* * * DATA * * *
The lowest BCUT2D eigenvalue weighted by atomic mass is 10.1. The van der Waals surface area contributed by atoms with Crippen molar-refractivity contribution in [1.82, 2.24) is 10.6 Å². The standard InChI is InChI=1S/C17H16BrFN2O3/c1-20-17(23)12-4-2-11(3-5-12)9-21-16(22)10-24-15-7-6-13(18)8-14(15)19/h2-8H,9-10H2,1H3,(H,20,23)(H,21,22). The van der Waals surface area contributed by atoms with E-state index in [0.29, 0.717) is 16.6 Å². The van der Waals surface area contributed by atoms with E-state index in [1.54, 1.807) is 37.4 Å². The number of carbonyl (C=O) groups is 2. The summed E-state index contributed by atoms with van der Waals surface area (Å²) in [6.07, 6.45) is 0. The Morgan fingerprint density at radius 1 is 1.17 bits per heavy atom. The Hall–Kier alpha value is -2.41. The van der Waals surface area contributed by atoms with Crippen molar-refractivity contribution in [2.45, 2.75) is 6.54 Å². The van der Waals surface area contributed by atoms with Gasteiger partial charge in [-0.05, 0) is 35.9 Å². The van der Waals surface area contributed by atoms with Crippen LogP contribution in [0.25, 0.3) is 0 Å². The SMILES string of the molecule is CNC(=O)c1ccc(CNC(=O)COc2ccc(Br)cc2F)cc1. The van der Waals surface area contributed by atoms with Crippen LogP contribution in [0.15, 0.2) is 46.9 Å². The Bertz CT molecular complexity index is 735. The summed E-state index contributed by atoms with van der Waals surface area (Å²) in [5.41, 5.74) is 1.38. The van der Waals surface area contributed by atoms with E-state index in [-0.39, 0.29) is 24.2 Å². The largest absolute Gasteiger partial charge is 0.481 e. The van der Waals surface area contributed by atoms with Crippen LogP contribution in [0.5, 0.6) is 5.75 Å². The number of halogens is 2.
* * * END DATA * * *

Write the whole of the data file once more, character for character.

The lowest BCUT2D eigenvalue weighted by atomic mass is 10.1. The van der Waals surface area contributed by atoms with Crippen molar-refractivity contribution in [1.82, 2.24) is 10.6 Å². The standard InChI is InChI=1S/C17H16BrFN2O3/c1-20-17(23)12-4-2-11(3-5-12)9-21-16(22)10-24-15-7-6-13(18)8-14(15)19/h2-8H,9-10H2,1H3,(H,20,23)(H,21,22). The van der Waals surface area contributed by atoms with E-state index in [0.29, 0.717) is 16.6 Å². The van der Waals surface area contributed by atoms with E-state index in [1.54, 1.807) is 37.4 Å². The number of carbonyl (C=O) groups is 2. The summed E-state index contributed by atoms with van der Waals surface area (Å²) in [6.07, 6.45) is 0. The Morgan fingerprint density at radius 1 is 1.17 bits per heavy atom. The Hall–Kier alpha value is -2.41. The van der Waals surface area contributed by atoms with Crippen molar-refractivity contribution in [2.45, 2.75) is 6.54 Å². The van der Waals surface area contributed by atoms with Gasteiger partial charge in [-0.05, 0) is 35.9 Å². The van der Waals surface area contributed by atoms with Crippen LogP contribution in [0.25, 0.3) is 0 Å². The SMILES string of the molecule is CNC(=O)c1ccc(CNC(=O)COc2ccc(Br)cc2F)cc1. The van der Waals surface area contributed by atoms with Crippen LogP contribution in [0.15, 0.2) is 46.9 Å². The Bertz CT molecular complexity index is 735. The summed E-state index contributed by atoms with van der Waals surface area (Å²) in [5.41, 5.74) is 1.38. The van der Waals surface area contributed by atoms with E-state index in [-0.39, 0.29) is 24.2 Å². The largest absolute Gasteiger partial charge is 0.481 e. The van der Waals surface area contributed by atoms with Crippen LogP contribution in [0.5, 0.6) is 5.75 Å². The number of halogens is 2.